Orlando Magic lottery history: Shaquille O'Neal changed franchise's course
With one glaring exception, no one can accuse the Orlando Magic of not choosing wisely whenever they have found themselves with a lottery pick in the NBA draft.
Thanks in large measure to a combination of smart selections and getting their pingpong balls to bounce in their favor two years in a row, the Magic made the playoffs in eight out of 10 seasons beginning in 1994. After three consecutive trips to the lottery, they started a run of six consecutive postseason appearances before their current three-year run of having one of the top five picks in the draft.
The Magic had the No. 11 pick in their very first draft, one turn after their fellow expansion entry, the Minnesota Timberwolves. Nick Anderson wound up spending almost all of his rookie season backing up veteran Reggie Theus at the shooting guard position and averaged 11.5 points while hitting 49.4 percent of his field-goal attempts. While Anderson currently ranks second on the Magic's all-time list for 3-point field goals made with 900, just one of those came during the 1989-90 season.
The only player to hit more 3-pointers in his Magic career than Anderson is Dennis Scott, who they took with the fourth pick in 1990. Scott did not miss a game as a rookie while averaging 15.7 points for a team which increased its victory total from 18 to 31. The forward from Georgia Tech connected on 125 3-pointers, or nine more than the entire team did the year before. Over the six years which followed, Scott would continue to build his reputation as one of the deadliest long-range shooters in the game. From an individual standpoint, he reached his peak against the Atlanta Hawks in April 1996 when he set a league single-game record with 11 3-pointers made.
In 1991, the Magic used the 10th overall pick on Brian Williams, who they thought could give them some much-needed rebounding help at the power forward position on a team with Greg Kite as its starting center. But Williams, who would later change his name to Bison Dele, missed all of training camp and the first several weeks of the regular season in a contract holdout. He never quite caught up and never quite fit in, playing a total of only 69 games over a two-year stretch before being traded to the Denver Nuggets in August 1993. In fairness, the only power forward drafted after Williams who went on to have a significantly better career than him was Dale Davis.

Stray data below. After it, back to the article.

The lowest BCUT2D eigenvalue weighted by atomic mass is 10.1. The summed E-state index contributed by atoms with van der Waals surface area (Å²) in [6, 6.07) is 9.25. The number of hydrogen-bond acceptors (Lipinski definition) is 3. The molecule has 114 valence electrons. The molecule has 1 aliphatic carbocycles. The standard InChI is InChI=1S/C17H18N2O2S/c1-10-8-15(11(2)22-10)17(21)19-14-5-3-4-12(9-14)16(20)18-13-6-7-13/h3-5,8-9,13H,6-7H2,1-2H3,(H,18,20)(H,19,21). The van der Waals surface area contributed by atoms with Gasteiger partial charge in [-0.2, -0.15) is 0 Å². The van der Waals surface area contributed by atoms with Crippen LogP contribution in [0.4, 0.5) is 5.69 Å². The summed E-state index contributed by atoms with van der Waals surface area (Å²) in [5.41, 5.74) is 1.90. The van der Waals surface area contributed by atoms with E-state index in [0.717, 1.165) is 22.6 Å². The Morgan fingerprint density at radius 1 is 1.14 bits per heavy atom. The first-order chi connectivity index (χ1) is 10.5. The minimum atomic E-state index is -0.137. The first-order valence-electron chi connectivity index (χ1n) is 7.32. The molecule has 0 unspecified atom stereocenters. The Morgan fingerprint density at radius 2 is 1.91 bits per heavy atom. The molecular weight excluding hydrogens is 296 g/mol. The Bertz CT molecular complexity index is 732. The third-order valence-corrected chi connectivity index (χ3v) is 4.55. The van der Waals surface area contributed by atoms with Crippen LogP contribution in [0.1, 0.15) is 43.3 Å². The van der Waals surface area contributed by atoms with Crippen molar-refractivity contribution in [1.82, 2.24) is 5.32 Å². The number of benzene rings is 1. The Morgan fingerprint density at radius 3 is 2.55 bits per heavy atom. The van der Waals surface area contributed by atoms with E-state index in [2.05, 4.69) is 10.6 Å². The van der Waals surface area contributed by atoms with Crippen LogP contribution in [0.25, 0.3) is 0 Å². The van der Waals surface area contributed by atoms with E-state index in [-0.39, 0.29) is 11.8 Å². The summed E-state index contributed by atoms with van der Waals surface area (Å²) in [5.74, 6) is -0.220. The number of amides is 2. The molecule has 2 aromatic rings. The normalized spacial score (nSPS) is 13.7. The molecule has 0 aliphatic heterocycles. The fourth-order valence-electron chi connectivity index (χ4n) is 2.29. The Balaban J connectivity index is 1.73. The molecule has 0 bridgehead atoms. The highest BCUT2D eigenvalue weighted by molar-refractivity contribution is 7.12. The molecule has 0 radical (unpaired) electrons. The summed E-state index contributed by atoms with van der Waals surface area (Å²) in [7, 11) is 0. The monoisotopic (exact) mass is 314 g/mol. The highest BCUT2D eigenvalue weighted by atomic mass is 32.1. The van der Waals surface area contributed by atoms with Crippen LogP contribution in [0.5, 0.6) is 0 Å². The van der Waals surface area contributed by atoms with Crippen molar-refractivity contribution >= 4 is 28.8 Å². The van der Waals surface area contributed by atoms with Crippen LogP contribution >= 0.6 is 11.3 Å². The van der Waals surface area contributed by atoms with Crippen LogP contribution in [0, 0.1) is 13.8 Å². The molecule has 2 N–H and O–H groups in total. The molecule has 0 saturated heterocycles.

Whatever disappointment there was over Williams' rookie season was soon forgotten the following year when the Magic won the draft lottery and the right to select Shaquille O'Neal, who would alter the course of the franchise's history. The 7-foot-1 center from LSU made an immediate impact on the court, averaging 23.4 points, 13.9 rebounds and 3.5 blocks while playing in 81 of 82 games -- the only game he missed was when the league fined and suspended him for getting into an altercation with Alvin Robertson of the Detroit Pistons. Not only did he go on to win Rookie of the Year honors, but he was chosen ahead of Patrick Ewing to start for the Eastern Conference All-Star team. And who will forget the dunks he had which broke the backboard standards in both Phoenix and New Jersey?
Despite all of O'Neal's accomplishments, the Magic's 41-41 record wasn't good enough to get them into the 1993 playoffs. But they would send shock waves throughout the league twice within the span of little more than a month. After having just one of 66 pingpong balls in the cylinder, the Magic came up with the No. 1 pick, a development which caused the NBA to change the lottery format before the following year. Then after taking Michigan forward Chris Webber, the Magic traded his rights to the Golden State Warriors for Memphis State guard Penny Hardaway -- who had been selected third -- and three future first-round picks.